Lena Dunham’s food diary is NOT shameful
All the behaviours outlined in Lena Dunham’s food diary are a product of the weight-loss industry. It focuses on details, calorie counting and dieting. It pushes rules, tips and tricks. The diet industry makes eating so d*mn complicated! No wonder so many people have an unhealthy relationship with food.
People who want to lose weight end up putting their well-meaning and commendable efforts behind the wrong information (that’s widely available). Kids start dieting before they understand that everything you read isn’t true.
Get your body into the basic routine of eating 3 balanced meals a day made of whole foods. Don’t shock your body by going to extremes. Just adapt what you’re already doing.
Simplify your life and reach your goals.
Why critics are wrong about Lena Dunham’s food diary
Many critics slam Lena Dunham’s food diary because her food lists are “too long”, “unremarkable” and because they “look like everybody else’s.” But that’s exactly why they’re important.
If Lena, who often shares e-v-e-r-y-t-h-i-n-g is shy to talk about her eating habits, imagine how many other people are too.
Thanks to Lena for putting her eating behaviours out there. She’s provided us with a resource to acknowledge common mistakes and learn from them; ones that can only be evident in a food diary that’s long enough to capture a cycle (that sets so many people up to fail).
Life can only be understood backwards; but it must be lived forwards.
– Søren Kierkegaard, philosopher
Ask for Help
Don’t wait until you have a big problem to ask for help. The goal is to prevent a problem from escalating. Remember, anyone who truly cares about you will be happy you opened up.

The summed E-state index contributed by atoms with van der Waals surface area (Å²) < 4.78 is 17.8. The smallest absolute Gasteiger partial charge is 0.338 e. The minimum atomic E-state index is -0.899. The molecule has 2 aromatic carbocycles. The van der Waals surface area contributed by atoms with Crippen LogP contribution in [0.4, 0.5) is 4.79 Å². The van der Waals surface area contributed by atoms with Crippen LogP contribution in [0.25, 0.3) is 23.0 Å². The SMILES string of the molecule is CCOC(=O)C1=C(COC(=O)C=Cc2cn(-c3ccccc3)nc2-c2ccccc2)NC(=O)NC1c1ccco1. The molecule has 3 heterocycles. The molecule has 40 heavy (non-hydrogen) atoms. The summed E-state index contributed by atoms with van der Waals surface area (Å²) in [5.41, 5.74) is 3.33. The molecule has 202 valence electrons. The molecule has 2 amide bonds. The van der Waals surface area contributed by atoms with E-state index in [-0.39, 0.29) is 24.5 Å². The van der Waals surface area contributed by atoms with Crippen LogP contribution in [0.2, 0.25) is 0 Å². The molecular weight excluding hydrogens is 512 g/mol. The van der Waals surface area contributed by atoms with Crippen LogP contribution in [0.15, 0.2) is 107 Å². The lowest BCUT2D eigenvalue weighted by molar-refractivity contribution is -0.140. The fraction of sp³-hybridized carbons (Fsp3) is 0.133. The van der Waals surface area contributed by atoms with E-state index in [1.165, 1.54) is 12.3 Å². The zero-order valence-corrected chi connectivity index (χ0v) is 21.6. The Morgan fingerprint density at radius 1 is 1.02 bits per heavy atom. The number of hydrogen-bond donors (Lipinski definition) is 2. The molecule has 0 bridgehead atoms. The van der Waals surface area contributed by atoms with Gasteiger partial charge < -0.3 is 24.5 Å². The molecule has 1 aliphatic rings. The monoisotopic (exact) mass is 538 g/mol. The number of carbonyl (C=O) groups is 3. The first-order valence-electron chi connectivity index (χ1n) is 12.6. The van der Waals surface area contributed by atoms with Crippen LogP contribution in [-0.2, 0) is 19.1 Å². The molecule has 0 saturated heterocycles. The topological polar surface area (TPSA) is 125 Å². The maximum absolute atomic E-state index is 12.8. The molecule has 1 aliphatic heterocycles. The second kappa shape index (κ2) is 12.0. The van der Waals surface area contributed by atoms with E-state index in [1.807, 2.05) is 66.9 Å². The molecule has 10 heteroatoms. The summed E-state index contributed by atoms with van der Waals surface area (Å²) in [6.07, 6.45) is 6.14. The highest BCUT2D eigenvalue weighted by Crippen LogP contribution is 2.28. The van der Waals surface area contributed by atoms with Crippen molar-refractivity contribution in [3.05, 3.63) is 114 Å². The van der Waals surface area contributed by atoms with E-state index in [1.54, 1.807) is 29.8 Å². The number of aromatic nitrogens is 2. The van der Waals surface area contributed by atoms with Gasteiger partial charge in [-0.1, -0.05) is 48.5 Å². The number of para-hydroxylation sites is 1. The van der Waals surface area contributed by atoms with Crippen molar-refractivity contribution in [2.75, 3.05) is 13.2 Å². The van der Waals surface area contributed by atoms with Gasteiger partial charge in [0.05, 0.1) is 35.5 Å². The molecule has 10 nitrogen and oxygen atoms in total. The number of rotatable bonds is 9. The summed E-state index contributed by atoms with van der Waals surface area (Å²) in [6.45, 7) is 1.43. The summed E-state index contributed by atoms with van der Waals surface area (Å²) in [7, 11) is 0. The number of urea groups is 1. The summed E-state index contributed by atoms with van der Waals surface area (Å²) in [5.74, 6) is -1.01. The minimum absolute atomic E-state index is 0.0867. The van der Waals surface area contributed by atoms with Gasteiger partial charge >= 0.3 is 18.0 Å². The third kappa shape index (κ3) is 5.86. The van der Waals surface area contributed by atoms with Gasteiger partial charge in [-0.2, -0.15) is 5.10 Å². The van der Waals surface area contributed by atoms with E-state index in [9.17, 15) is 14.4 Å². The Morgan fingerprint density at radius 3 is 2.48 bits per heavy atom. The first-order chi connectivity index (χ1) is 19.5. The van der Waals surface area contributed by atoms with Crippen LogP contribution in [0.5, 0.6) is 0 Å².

Speaking to someone you trust opens a world of possibility. Other people can often identify patterns we don’t notice; when you’re at the center of your storm it’s hard to see beyond your next choice. They can also assist you in getting the help you need.
If you’re in the habit of binging, speak to a professional. Expert advice can help you transition destructive behaviours into healthy habits. Asking for help builds in accountability. As does keeping track of how often you binge each week (or month).
Set yourself up for success by aiming to stop binging one less time a week, or one less time a month rather than cold turkey. I always aimed to make big changes. I wanted to get better fast. I missed my old life and who I used to be. But that just made things worse. Trying to get better with the flip of a switch prolonged my illness over 10 years. I didn’t get healthy until I focused on little changes.
Instead of deciding if you loathe her or love her, focus on what can you learn from her. Lena Dunham’s food diary offers the chance to reflect on ourselves or the ones we love and find patterns that set us up to fail.
Build healthy eating and exercise habits. A healthy weight will follow.
Whether your experience is more or less extreme, focus on getting your body into a routine of eating a balanced breakfast, lunch and dinner made mostly of whole foods—rather than going on a diet, getting lost in the details and shocking your body with extremes.
If you’re asking yourself: “How do I get there from where I am now?” Sign up for my weekly blog post (below) and you’ll receive one of the best strategies I learned. It will help you build healthy eating and exercise habits—or reach any goal.
Eet by Regina Spector
“Eet” is the backspace key on a typewriter. It allows you to type over a mistake. We can’t do this with our lives. We have to keep moving forward. Instead of wishing you could erase the past, take time to look back on it and reflect. Then you can apply what you’ve learned moving forward.
Click here to read Lena Dunham’s food diary.
Sharing what I learned makes those 10 years worth it
What is a positive pattern in your life?